The Official Wine Thread

Discussion in 'Social Life, Food & Drink, Travel' started by audiophilia, Jul 20, 2009.

  1. Piobaire

    Piobaire Not left of center?

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    That looks incredible.
     
  2. gomestar

    gomestar Super Yelper

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    I don't deny the sometimes-usefulness of wine nomenclature; I am just opposed its fetishization and elaboration to the point of absurdity. I agree that the more esoteric and deliberately repugnant labels are often wielded like status symbols of superior discernment ("What, you can't smell the cat piss and wilted rhododendron? How odd."). This exists in France as well as in the US

    I agree up to a point. Frankly, descriptors in magazines often don't help me much. Tobacco, mulch, currant - whatever. This isn't to say I haven't had a wine and thought "damn nice vanilla on that", but I see wine as a point in time thing and I don't like to characterize the time and effort put into a wine as "tar and fruit - 90 points". I think it should go beyond mere descriptors and assess based on things like balance, structure, viscosity, etc as this tends to be a much more accurate and enduring description. And despite the (understood) hesitation against Gary V, I think he has made great strides to get people to think of wine in this manner. However, some people are perfectly happy with the "is it good or not", and this is totally fine.


    I find these sorts of details largely superfluous. To know what wine's second fermentation is called or which Bordeaux were classed in 1855 is simply not very interesting except to a hobbyist.
    There is a fine line between those who enjoy wine because it's wine, and those who enjoy taking a more academic approach to the subject. I think many on here are in the latter crowd and I certainly am. Still, I find that this thread caters to all and I hope you post about the next bottle you open.
     
  3. Piobaire

    Piobaire Not left of center?

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    ^ This is what the Court teaches.

    Sight:

    Brightness (with scale), clarity, intensity, colour, rim variation, viscosity.

    Nose:

    Start with tart fruits, move to citrus and tropical. Then flowers (white, red or dark, name them if you can), spice (baking or savory? which ones?), minerality, earthiness, etc.
     
  4. itsstillmatt

    itsstillmatt The Liberator Dubiously Honored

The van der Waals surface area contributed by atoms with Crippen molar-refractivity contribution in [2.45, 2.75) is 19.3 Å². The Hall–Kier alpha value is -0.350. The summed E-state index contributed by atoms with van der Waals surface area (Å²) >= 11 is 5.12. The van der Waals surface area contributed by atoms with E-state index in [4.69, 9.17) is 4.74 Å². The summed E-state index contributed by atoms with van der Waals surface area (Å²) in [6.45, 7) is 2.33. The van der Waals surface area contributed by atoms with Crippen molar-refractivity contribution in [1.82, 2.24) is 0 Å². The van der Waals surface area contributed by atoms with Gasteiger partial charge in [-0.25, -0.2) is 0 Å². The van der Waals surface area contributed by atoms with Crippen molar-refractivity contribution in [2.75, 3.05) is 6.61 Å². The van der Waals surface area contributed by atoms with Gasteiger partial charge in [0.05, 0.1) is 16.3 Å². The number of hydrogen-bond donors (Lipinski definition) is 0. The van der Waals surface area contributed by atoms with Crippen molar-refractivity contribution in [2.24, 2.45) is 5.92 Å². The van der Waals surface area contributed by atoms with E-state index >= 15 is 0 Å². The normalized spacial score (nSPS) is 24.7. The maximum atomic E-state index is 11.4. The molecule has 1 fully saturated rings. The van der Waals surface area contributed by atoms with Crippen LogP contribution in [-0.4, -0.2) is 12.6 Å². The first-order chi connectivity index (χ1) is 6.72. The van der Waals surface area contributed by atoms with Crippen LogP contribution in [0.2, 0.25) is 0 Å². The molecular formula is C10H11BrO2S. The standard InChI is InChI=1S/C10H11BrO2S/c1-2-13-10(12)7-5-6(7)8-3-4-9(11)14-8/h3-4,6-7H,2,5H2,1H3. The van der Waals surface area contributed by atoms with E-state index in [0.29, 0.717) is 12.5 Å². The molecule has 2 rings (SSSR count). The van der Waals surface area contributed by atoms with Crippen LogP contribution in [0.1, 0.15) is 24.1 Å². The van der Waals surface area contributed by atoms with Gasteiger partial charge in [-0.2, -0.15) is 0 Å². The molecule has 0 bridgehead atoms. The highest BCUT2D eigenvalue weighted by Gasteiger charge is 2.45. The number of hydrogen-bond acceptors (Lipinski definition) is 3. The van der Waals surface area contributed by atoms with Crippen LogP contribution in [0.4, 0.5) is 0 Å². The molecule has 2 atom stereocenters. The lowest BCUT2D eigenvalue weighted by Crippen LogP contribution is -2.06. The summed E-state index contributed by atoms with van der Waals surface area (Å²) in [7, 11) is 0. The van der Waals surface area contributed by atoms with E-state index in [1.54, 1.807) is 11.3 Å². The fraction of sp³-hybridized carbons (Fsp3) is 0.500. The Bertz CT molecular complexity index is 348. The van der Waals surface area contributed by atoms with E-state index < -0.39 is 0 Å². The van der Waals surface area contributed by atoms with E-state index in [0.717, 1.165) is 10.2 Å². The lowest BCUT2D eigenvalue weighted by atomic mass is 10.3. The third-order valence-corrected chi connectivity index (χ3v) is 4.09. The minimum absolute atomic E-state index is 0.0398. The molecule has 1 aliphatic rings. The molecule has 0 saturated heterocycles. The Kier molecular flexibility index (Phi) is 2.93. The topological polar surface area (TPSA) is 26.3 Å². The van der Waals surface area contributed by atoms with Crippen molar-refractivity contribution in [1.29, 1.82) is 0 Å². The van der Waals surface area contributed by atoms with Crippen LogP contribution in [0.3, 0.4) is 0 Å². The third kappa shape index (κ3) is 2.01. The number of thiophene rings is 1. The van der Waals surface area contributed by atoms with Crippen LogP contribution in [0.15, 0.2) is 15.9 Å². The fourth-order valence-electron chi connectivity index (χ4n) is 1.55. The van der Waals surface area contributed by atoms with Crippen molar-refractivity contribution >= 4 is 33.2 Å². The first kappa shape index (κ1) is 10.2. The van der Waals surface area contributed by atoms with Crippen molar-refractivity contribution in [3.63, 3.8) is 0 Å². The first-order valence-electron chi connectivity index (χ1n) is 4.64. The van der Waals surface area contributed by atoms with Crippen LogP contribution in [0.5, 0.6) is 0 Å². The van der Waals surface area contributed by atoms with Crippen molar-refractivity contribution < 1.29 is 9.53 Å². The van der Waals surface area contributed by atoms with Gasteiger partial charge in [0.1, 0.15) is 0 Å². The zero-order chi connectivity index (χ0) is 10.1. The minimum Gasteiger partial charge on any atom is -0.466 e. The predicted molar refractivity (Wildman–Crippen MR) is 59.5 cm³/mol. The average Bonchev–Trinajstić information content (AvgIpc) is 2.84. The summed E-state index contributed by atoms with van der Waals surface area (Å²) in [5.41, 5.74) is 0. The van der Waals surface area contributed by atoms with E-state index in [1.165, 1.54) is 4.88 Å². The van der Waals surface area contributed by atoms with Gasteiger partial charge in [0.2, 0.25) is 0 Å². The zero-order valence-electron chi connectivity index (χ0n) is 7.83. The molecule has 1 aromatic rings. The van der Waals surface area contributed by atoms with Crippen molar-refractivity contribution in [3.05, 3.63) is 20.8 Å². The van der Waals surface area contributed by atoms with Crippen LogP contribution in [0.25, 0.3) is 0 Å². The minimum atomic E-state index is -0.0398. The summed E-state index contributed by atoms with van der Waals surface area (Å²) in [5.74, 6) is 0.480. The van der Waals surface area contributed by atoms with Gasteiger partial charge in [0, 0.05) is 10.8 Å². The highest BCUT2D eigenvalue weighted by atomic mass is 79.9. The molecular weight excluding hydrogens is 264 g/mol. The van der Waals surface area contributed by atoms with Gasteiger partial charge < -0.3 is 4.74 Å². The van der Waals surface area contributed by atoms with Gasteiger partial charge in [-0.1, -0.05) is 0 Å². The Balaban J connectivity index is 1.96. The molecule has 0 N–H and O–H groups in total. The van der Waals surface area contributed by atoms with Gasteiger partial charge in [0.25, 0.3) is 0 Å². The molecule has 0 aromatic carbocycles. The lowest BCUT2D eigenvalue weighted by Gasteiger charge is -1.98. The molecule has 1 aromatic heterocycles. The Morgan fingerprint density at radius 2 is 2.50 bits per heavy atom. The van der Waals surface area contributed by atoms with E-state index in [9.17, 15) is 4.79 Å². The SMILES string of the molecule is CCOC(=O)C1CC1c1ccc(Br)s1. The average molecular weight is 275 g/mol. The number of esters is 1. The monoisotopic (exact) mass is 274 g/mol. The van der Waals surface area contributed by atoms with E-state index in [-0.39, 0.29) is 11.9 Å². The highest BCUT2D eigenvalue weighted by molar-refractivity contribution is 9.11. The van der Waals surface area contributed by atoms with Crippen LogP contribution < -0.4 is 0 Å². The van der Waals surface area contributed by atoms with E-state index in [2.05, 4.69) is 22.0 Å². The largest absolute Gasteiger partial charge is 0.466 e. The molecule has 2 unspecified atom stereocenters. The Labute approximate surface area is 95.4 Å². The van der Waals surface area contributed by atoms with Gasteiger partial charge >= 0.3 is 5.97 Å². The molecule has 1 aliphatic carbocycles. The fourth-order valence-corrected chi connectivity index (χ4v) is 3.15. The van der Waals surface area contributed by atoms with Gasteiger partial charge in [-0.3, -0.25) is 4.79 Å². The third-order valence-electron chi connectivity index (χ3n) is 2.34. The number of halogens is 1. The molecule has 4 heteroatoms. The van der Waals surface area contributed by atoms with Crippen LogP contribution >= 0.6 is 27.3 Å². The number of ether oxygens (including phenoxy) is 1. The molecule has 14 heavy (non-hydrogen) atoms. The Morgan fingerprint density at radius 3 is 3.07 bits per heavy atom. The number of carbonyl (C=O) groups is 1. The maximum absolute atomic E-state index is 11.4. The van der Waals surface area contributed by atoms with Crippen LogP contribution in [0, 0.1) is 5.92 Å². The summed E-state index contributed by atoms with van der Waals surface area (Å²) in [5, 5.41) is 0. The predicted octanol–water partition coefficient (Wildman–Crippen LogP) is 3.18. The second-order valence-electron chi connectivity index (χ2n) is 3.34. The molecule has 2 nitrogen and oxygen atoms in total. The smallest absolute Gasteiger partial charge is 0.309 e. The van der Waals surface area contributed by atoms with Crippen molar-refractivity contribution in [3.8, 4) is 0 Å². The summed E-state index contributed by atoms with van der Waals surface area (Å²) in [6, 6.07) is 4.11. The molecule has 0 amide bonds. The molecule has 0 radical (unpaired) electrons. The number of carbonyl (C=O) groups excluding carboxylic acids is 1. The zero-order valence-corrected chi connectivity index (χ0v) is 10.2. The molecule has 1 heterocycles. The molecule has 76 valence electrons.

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    I agree up to a point. Frankly, descriptors in magazines often don't help me much. Tobacco, mulch, currant - whatever. This isn't to say I haven't had a wine and thought "damn nice vanilla on that", but I see wine as a point in time thing and I don't like to characterize the time and effort put into a wine as "tar and fruit - 90 points". I think it should go beyond mere descriptors and assess based on things like balance, structure, viscosity, etc as this tends to be a much more accurate and enduring description. And despite the (understood) hesitation against Gary V, I think he has made great strides to get people to think of wine in this manner. However, some people are perfectly happy with the "is it good or not", and this is totally fine.



    There is a fine line between those who enjoy wine because it's wine, and those who enjoy taking a more academic approach to the subject. I think many on here are in the latter crowd and I certainly am. Still, I find that this thread caters to all and I hope you post about the next bottle you open.

    Well, the funniest thing to me is when somebody starts going on about four, five, six or more distinct aromas he can pick up in a wine. I think there was some study done that determined that the best tasters really could pick up one to two, plus balance, but you get guys like Gary V. and assorted bloggers and other all stars listing an entire potpourri. I think it's pretty hysterical. Myself, I definitely am more interested in balance and overall enjoyment than in analyzing the various compounds in a wine's aroma, but whatever floats your boat, even if that which floats is impossible.